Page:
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Michigan’s cottage food laws are somewhat limited, but many people use them and they are still one of the most active cottage food states.

The number of allowed foods in Michigan are above average, in comparison with other states, but they are very specific about what is allowed.  Fortunately, there is no need to obtain a license, which makes it very easy to start a cottage food business.  However, the laws are still restricted in that sales are limited to $20,000 per year, and products may only be sold directly to the consumer.


Although online sales are not allowed, advertising products over the internet is fine.

Allowed Foods

Although vanilla extract and baked goods with alcohol are allowed, they have special licensing requirements.

Nut butters must be tested in a lab before being sold.

To check if a specific kind of product is allowed, contact the Michigan Department of Agriculture & Rural Development at 800-292-3939 or [email protected]

Only "non-potentially hazardous" foods are allowed, but certain non-PHFs may not be allowed. Most foods that don't need to be refrigerated (foods without meat, cheese, etc.) are considered non-potentially hazardous. Learn more


Sales are limited to $20,000 per year
Will increase to $25,000 in 2018


Although there is no required application or procedures required to start a cottage food business, it is recommended that producers watch a Cottage Food Training Video (a certificate to display at a food stand is available for $10).  They also recommend that an on-site water well is checked annually for safety, and on-site septic systems should also be evaluated regularly.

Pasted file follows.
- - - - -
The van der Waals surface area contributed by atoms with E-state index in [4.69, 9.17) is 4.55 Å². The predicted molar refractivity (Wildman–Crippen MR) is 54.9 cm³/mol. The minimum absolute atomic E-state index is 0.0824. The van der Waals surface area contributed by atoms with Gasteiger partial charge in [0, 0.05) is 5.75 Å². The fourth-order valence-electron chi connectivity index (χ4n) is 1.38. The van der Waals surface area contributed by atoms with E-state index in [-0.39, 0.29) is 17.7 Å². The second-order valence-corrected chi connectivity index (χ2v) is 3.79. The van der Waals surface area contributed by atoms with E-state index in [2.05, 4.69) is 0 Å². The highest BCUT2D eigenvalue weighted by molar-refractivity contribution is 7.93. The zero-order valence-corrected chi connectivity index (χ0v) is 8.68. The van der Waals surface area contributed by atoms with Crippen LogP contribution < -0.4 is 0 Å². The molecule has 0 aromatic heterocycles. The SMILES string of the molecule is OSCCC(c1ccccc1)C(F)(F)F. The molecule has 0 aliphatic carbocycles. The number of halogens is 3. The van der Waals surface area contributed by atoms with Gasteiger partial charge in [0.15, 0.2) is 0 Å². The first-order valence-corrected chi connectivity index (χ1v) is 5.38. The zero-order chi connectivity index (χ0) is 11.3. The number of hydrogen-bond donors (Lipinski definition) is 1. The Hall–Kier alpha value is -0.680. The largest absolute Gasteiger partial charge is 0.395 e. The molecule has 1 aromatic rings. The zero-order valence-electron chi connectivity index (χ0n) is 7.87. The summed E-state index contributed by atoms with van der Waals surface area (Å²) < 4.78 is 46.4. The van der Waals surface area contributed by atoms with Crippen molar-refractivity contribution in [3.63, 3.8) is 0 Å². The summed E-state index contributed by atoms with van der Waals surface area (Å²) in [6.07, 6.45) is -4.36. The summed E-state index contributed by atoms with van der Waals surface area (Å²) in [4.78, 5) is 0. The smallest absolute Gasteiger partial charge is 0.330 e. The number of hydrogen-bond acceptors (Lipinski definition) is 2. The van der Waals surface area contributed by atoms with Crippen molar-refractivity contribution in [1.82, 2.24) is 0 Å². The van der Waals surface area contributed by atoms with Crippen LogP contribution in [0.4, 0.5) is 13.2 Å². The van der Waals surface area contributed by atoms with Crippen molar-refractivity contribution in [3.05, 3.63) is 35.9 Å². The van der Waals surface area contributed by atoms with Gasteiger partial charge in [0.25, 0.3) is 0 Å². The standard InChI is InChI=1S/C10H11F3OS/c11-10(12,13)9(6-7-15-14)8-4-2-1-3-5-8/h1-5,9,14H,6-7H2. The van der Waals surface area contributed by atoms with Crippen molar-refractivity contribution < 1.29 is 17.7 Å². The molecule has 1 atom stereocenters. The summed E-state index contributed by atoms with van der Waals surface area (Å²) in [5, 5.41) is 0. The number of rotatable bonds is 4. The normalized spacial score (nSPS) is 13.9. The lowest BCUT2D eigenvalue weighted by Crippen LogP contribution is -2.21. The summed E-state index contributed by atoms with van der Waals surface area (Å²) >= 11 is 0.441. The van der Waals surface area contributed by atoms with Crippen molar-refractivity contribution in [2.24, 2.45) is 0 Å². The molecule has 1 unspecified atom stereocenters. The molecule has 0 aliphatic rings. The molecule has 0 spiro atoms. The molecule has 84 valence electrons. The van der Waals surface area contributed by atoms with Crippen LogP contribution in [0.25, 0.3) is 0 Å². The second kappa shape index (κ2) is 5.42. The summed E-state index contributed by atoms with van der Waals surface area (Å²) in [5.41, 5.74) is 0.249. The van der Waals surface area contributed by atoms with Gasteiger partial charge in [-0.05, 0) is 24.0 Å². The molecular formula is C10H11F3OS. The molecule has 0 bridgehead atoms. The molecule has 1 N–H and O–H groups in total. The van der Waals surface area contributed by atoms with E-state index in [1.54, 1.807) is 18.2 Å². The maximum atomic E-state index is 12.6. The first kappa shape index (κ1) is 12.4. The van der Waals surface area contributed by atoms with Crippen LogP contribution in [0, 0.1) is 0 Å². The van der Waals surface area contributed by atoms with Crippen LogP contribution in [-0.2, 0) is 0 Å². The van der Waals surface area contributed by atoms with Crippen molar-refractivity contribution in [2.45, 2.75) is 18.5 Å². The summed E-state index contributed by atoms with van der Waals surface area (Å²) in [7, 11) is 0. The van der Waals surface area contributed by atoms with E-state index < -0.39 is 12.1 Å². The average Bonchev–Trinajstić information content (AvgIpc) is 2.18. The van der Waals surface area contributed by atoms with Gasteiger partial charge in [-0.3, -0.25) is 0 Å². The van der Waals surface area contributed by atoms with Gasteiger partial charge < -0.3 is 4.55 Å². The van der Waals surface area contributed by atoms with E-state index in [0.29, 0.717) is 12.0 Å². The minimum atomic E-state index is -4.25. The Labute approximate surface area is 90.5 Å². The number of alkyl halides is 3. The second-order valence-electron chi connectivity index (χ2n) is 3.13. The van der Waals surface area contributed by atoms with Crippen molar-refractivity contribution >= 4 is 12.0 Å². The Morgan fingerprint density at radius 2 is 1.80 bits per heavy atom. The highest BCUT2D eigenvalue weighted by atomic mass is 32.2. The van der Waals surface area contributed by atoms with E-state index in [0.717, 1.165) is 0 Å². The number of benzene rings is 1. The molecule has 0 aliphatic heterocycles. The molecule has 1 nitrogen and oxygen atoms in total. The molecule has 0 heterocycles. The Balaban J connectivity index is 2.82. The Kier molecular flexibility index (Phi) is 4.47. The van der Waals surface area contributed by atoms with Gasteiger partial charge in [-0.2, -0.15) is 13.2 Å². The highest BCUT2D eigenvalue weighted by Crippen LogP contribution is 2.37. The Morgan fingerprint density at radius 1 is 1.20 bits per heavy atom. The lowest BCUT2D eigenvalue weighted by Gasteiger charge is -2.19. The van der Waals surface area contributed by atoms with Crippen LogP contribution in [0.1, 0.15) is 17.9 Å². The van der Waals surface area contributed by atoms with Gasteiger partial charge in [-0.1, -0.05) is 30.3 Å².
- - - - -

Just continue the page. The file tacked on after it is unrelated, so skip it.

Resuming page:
Sample Label

Chocolate Chip Cookies

"Made in a home kitchen that has not been inspected by the Michigan Department of Agriculture and Rural Development" (11-point type)

Forrager Cookie Company

123 Chewy Way, Cookietown, MI 73531

Ingredients: enriched flour (wheat flour, malted barley flour, niacin, iron, thiamin mononitrate, riboflavin, folic acid), butter (cream, salt), semi-sweet chocolate (sugar, chocolate, cocoa butter, milkfat, soy lecithin, natural flavors), brown sugar, granulated sugar, eggs, vanilla extract (vanilla bean extract, alcohol, sugar), baking soda, salt (salt, calcium silicate)

NET WT 2 lb 4 oz (1.02 kg)

If any nutritional claim is made, it must adhere to the federal labeling requirements.

A PO box is not acceptable as a cottage food business address.


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Are we able to make a bread with cheese on the INSIDE not OUTSIDE? Not a Focaccia style bread either, just a white sandwich style bread

If a nut butter only contains the nut, raw honey & evoo then is it able to be sold? If it needs to be tested, where in Michigan can you get that done?

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